• Is That Legal – Internet Wedding

    Disclaimer: I am not a lawyer.  This blog should not be viewed as legal advice.  It is simply my experiences, opinions, and information I looked up on the internet.

    Photo by Sheila Dee

    My friend, Evo Terra, is an ordained minister through the Universal Life Church.  If you have five minutes and an internet connection, you can be ordained too.  He’s performed a handful of marriages over the years but this weekend he performed a most unusual marriage ceremony.  The bride and groom were in North Carolina and he performed the ceremony over the internet via webcam.  When he agreed to perform the ceremony, he put the responsibility on the couple to make sure that the marriage is legitimate.

    In California, Colorado, Montana, and Texas, you can have a marriage by proxy, where a third person stands in for the bride or groom who is unable to be there.  If it’s possible to get married when the bride or groom isn’t physically present in the room, is the marriage valid if the minister isn’t physically present?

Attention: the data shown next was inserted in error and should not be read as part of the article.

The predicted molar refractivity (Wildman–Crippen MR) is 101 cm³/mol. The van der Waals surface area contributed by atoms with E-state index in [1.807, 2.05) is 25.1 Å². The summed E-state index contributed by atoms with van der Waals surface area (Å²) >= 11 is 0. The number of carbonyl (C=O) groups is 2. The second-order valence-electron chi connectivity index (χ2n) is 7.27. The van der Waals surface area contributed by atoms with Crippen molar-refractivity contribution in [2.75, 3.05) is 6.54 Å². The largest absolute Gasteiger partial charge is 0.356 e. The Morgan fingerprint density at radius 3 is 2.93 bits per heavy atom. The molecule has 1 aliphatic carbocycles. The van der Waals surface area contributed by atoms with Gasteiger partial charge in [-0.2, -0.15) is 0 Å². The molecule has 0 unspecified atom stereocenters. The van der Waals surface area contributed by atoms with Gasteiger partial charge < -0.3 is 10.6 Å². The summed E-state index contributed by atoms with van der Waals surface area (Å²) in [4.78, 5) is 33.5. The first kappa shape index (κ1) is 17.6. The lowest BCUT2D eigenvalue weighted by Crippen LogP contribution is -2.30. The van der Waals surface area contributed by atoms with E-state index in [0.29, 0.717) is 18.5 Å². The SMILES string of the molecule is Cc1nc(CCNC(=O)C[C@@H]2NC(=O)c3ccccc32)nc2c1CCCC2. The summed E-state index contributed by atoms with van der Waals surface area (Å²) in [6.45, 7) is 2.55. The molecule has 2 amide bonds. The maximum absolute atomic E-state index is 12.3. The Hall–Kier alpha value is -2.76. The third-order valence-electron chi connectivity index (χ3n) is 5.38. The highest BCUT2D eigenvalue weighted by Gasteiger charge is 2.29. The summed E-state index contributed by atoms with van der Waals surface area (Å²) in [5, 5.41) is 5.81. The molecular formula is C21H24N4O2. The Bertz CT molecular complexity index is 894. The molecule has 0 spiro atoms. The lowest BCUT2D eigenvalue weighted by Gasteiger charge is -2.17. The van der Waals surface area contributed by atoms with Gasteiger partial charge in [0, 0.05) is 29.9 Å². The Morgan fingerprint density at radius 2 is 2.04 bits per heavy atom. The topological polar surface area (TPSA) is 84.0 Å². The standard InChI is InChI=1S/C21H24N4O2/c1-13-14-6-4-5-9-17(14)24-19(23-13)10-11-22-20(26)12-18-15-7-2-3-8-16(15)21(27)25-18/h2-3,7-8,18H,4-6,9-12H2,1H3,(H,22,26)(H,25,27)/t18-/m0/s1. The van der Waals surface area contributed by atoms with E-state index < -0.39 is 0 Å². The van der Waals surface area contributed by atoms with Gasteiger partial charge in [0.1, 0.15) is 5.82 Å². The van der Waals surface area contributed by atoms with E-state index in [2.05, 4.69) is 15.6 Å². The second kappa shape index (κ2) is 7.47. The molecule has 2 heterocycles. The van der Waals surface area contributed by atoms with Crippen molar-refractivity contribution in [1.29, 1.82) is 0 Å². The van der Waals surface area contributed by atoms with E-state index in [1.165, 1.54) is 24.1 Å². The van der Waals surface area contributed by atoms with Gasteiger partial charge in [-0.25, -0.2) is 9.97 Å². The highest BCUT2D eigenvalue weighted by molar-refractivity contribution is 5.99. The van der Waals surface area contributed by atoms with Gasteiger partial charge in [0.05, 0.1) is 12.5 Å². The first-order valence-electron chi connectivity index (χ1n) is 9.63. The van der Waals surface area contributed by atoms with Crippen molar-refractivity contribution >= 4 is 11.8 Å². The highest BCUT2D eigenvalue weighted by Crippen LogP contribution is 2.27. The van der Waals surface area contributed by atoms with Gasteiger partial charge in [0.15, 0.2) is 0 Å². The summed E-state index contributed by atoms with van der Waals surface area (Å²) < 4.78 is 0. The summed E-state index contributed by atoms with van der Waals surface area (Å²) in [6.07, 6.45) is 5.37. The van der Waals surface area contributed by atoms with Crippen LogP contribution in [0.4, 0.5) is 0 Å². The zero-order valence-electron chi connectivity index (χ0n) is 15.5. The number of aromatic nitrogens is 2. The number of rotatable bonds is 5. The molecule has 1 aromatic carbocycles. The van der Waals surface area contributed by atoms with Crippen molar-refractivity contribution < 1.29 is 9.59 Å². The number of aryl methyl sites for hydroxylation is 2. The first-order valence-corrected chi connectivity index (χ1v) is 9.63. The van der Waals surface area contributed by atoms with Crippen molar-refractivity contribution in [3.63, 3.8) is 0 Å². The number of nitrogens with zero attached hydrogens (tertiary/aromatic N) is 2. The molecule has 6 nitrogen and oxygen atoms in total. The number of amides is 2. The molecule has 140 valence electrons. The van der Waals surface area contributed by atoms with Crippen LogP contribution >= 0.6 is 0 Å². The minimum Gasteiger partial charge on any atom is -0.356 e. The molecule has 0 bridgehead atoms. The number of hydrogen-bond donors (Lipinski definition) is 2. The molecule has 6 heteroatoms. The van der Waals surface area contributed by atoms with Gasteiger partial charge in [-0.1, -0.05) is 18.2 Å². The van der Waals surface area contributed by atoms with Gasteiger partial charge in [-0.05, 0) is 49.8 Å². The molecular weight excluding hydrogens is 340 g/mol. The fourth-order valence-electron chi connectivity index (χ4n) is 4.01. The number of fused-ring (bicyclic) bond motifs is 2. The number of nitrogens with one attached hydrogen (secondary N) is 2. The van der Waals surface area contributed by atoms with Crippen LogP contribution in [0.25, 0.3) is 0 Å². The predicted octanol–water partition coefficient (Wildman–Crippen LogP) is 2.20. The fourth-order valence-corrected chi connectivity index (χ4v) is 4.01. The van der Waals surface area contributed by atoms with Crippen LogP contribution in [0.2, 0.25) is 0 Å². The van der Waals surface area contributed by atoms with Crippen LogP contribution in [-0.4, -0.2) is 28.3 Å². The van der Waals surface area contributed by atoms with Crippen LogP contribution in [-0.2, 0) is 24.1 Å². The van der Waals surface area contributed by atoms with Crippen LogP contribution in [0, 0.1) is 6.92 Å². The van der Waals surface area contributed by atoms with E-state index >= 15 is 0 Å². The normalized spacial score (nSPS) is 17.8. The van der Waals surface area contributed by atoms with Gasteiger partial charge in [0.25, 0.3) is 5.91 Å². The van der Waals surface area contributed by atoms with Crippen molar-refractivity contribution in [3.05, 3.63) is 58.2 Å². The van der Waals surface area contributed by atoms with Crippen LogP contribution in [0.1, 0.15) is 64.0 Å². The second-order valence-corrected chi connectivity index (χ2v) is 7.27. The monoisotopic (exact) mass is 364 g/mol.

According to the law in North Carolina, all you need to have a valid marriage is a marriage license and a consenting heterosexual couple who freely, seriously, and plainly take each other as husband and wife in the presence of an ordained minister of any religious denomination.  The law does not provide any specifics regarding where the minister needs to physically be during the ceremony.  I would not be surprised if the couple signs their marriage license and sends it to Evo, who then signs in and sends it in to the appropriate recording office in North Carolina, that they would accept it without batting an eye.